Do you avoid the bread aisle just to escape the confusion felt by so many carb-conscious consumers? It's true: Bread is a tricky product to buy, especially for people with diabetes. Now you can return to the bread aisle with confidence—thanks to our brand picks and shopping guidelines. Here, we give our best choice for whole-grain bread and go over what to look for when you shop. Plus, get tasty and diabetes-friendly ideas for open-faced sandwiches.
Related: Healthy Carbs for Diabetes
These brands met our standards for nutrition and taste.
Sara Lee Classic 100% Whole Wheat
Serving: 1 slice
Cal 60, Carb 12g, Fiber 2g, Sodium 120mg
Pepperidge Farm Stone Ground 100% Whole Wheat
Serving: 2 slices
Cal 130, Carb 23g, Fiber 4g, Sodium 200mg
Dave's Killer Bread 21 Whole Grains and Seeds
Serving: 1 slice
Cal 120, Carb 22g, Fiber 5g, Sodium 180mg
Arnold 100% Whole Wheat
Serving: 1 slice
Cal 100, Carb 19g, Fiber 3g, Sodium 160mg
When grains are refined, the fibrous outer layer (the bran) and the nutrient-dense core (the germ) are removed, leaving only the starchy endosperm. But the bran and germ are where most of the nutrients can be found.
Breads made with whole grains include all parts of the grain, and are a great source of B vitamins and satiating fiber. The problem is, not all breads marketed as whole-grain breads are made from whole grains.
Don't miss: What Is a Complex Carbohydrate?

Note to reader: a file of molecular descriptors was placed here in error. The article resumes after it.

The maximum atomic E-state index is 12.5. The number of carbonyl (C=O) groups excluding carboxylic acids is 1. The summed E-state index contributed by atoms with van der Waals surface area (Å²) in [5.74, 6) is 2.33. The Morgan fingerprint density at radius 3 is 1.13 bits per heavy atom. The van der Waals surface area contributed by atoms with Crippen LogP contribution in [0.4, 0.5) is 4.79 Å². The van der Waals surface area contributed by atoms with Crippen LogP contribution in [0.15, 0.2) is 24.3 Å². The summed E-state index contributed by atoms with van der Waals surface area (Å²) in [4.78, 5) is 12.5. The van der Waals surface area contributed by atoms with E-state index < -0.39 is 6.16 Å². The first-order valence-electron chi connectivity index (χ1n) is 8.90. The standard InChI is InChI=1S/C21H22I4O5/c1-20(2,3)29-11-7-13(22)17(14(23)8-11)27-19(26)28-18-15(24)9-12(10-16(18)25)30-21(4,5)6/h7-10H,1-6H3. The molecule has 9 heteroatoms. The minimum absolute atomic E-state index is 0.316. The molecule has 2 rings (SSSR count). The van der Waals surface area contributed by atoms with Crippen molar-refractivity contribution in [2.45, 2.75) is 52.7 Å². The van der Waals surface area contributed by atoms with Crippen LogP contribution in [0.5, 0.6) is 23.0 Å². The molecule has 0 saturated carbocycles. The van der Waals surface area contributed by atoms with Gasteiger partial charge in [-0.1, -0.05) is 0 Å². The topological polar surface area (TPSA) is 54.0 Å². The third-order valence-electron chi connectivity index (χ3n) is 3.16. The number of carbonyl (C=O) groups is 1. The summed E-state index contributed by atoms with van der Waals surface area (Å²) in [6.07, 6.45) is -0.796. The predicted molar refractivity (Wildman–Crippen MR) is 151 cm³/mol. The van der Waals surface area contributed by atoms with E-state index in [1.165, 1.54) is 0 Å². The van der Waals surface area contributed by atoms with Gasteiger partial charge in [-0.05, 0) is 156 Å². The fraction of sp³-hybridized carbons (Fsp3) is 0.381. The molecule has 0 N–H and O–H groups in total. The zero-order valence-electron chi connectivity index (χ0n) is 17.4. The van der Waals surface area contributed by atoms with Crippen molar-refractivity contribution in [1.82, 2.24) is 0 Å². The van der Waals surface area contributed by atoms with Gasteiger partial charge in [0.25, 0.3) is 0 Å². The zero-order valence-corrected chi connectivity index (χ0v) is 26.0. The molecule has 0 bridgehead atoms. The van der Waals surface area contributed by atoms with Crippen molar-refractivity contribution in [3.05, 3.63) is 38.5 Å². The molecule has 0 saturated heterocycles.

Though most whole-grain bread is brown in color, not all brown bread is made with whole grains. You'll need to look at the labels and ingredients list to be sure. Packages that boast claims like "made with whole wheat" or prominently display words like "multigrain" or "wheat" don't necessarily contain bread made using 100 percent whole grains. Products with these terms may contain some whole wheat, but may be made with predominantly processed grains.
To know whether your loaf really contains whole grains, you'll need to check the ingredients list. The first ingredient should be "whole-wheat flour" or another grain with the word "whole" before it (e.g., whole oats). Avoid breads with "enriched wheat flour" or "wheat flour" as the first ingredient—these terms indicate refined grains. Also avoid breads that contain high-fructose corn syrup and artificial flavors and preservatives.
A serving size may be one or two slices. Thin-sliced and lighter varieties of whole-grain bread often have two slices per serving, making these breads a smart choice for a full-sized sandwich or a side to an already-starchy meal. Bigger -bakery‑style and artisan breads often have one slice per serving, and can contain upwards of 22 grams of carbs per slice. While you don't need to avoid these larger loaves, you may want to use one piece instead of two. They are best for half-sized or open-face sandwiches, or for serving alongside salad or soup.
When choosing whole-grain or whole-wheat sandwich bread, it's also important to read Nutrition Facts labels. In general, look for breads that have the following per serving:
• ≤ 22g carb
• ≥ 3g fiber
• ≤ 200mg sodium
Use up your bread and make healthy open-faced sandwiches. Try these fun flavor combinations.
Curried Chicken Salad
Canned chicken + shredded carrots + Greek yogurt + olive oil + raisins + almonds + curry powder + cilantro
326 CAL / 18G CARB
Ricotta & Mushroom
Sautéed mushrooms + ricotta + lemon zest + lemon juice + garlic + balsamic vinegar
219 CAL / 20G CARB
Cooked shrimp + cherry tomatoes + feta + lemon juice + parsley + garlic powder
177 CAL / 18G CARB
Roasted Veggies & Hummus
Roasted eggplant, bell pepper, and summer squash + spinach + hummus + sunflower seeds + basil
270 CAL / 27G CARB